Christopher Nicholson

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Christopher Nicholson
Born (1904-12-16)16 December 1904
Pilgrim's Lane, Hampstead, London
Died 28 July 1948(1948-07-28) (aged 43)
Samedan, Switzerland
Nationality British
Occupation architect
Years active 1927–1939, 1946–1948
Notable work

Christopher "Kit" David George Nicholson[1] (16 December 1904 – 28 July 1948) was a British architect and designer of the early Modern Movement in Britain. His most notable works of the 1930s were comparable to the advanced modern abstract style of his older brother, the artist Ben Nicholson.[original research?]

Early life and education[edit]

Kit Nicholson was born on 16 December 1904 at Pilgrim's Lane, Hampstead, the fourth child of the artists William Nicholson and Mabel Pryde. His siblings were the celebrated painter Ben (1894–1982); Anthony (1897–1918), who died of wounds in France during the First World War; and Annie Mary "Nancy" (1899–1978), artist and wife of the poet Robert Graves.[2] Kit Nicholson was educated at Gresham's School, Holt, from 1917 to 1922, and then read architecture at St. John's College, Cambridge. In 1926 he won a one-year Davison Scholarship to study architecture at Princeton University.[3]:27

Career[edit]

After his return to Britain in 1927 he undertook several small architectural commissions. From 1929 to 1930 he taught at the School of Architecture, University of Cambridge; one of his pupils was Hugh Casson. Nicholson moved to London in 1931, and worked for Watson Hart and Val Myer. In December 1931 Nicholson married Elsie Queen Myers, usually known as EQ Nicholson, whom he had met in about 1930.[3]:27

In 1933 Nicholson started his own architectural practice, in premises over a chemist's in the Fulham Road. Casson joined the practice in 1934, and EQ also worked there.

Between 1933 and 1934 Nicholson worked on the design and construction of a new studio for Augustus John at Fordingbridge in Hampshire. In 1935 and 1936 he designed and built the premises of the London Gliding Club at Dunstable in Bedfordshire.[3]:27 In the same period he made alterations to Monkton House for Edward James, and designed and constructed a private house, Kit's Close, at Henley.[3]:27 In 1938 James asked him to design a new building for his estate at West Dean, which was to incorporate the façade of James Wyatt's Pantheon in Oxford Street, London, which was being demolished.[3]:27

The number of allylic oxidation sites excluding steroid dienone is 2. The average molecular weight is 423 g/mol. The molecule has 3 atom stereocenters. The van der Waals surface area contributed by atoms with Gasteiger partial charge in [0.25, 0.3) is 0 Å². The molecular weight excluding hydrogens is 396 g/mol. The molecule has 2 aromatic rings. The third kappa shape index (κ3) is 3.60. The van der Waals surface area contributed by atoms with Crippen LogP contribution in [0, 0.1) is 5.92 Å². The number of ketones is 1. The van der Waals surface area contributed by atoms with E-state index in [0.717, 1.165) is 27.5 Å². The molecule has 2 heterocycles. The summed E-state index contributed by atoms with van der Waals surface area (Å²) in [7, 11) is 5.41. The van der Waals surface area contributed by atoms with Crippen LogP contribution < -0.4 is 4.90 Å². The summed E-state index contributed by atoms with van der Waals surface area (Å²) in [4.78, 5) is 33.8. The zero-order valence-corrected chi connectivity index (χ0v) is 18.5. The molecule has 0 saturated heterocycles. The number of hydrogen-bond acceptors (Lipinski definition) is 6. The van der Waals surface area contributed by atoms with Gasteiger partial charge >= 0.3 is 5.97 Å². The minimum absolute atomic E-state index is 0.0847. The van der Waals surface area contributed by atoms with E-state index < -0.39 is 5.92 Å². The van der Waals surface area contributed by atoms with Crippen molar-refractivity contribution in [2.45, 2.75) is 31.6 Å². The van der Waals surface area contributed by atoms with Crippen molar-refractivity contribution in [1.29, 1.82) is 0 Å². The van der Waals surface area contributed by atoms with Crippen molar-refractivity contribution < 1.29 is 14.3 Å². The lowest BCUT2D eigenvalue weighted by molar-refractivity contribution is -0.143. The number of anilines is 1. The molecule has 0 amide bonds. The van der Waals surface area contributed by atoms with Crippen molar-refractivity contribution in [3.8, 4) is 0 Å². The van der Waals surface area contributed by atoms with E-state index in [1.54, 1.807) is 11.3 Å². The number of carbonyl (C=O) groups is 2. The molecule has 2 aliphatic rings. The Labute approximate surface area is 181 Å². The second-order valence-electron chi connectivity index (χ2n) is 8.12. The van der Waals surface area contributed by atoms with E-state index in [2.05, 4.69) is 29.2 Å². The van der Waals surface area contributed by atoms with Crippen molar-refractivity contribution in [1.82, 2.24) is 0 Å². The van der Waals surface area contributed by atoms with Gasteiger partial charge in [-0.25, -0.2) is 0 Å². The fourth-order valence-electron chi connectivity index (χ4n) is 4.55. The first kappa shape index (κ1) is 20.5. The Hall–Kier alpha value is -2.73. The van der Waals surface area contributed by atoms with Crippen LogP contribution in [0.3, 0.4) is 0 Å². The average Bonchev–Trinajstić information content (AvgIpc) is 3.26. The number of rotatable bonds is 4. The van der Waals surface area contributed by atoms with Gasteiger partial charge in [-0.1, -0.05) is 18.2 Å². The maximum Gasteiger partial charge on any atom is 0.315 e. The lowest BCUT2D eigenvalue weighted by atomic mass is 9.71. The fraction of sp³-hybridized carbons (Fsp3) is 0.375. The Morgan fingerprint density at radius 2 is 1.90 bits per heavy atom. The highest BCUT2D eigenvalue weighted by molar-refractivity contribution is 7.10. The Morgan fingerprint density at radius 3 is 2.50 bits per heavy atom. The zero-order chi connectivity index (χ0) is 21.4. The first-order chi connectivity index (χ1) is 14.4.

Nicholson was elected to the Modern Architecture Research Group in 1937,[3]:27 and was on the committee which organised the New Architecture Exhibition held by the group at the New Burlington Galleries in London from 11 to 29 January 1938.[4]

With the outbreak of the Second World War in 1939, Nicholson signed up as a Meteorological Officer in the Fleet Air Arm. Between 1943 and 1945 he was the commander in charge of flying at the Inskip airfield in Lancashire.[3]:27 In 1945 he flew a Hellcat to Ceylon (now Sri Lanka) to take up a position as commander of the Katukurunda base of the Fleet Air Arm. He flew solo, and the journey took him a month.[5]:20

After he returned to Britain in 1946, Nicholson resumed practice as an architect. He undertook small commissions, including some design work for exhibition stands, and the design of radio and television sets for Ferranti.[3]:27[5]:108

A gliding enthusiast, Nicholson died at age 44 on 28 July 1948[6][5] in a gliding accident during the World Gliding Championships at Samedan in the Graubünden, in Switzerland.[3]:27

Legacy and honours[edit]

In 1988 an exhibition in York showed Nicholson's work beside that of his brother, his sister and his wife.[3] In 1994, the Royal Institute of British Architects acquired his complete collection of drawings, records and photographs for the Drawings Collection of the British Architectural Library.[7] A selection was reproduced by Neil Bingham in Christopher Nicholson (1996), from the early projects through to his major buildings such as Augustus John's studio and the London Gliding Club.

References[edit]

  1. ^ Elissa Arnesen. "Tim Nicholson Collection: A holding of the Colorado Springs Pioneers Museum, Starsmore Center for Local History". Colorado Springs Pioneers Museum, 2002. Archived 28 Septembera 2011.
  2. ^ Colin Campbell, Merlin James, Patricia Reed and Sanford Schwartz (2004). The Art of William Nicholson. London: Royal Academy of Arts. ISBN 1903973449. p. 164–65.
  3. ^ a b c d e f g h i j The Nicholsons, a story of four people and their designs: Ben Nicholson, 1894-1982; Nancy Nicholson, 1899-1977; Kit Nicholson, 1904-1948; E.Q. Nicholson, born 1908. York City Art Gallery, 1988. ISBN 9780903281065.
  4. ^ William Whyte ([n.d.]). MARS group (act. 1933–1957). Oxford Dictionary of National Biography. Oxford: Oxford University Press. (subscription required).
  5. ^ a b c Neil Bingham (editor). Christopher Nicholson Royal Institute of British Architects Drawings Monographs No. 4. London: Academy Editions, 1996. ISBN 9781854904454. pp. 6–11.
  6. ^ Philip Aubrey Wills (1953). On being a bird. London: Max Parrish.
  7. ^ Major Accessions to Repositories 1994 relating to Architecture. The National Archives. Accessed March 2012.

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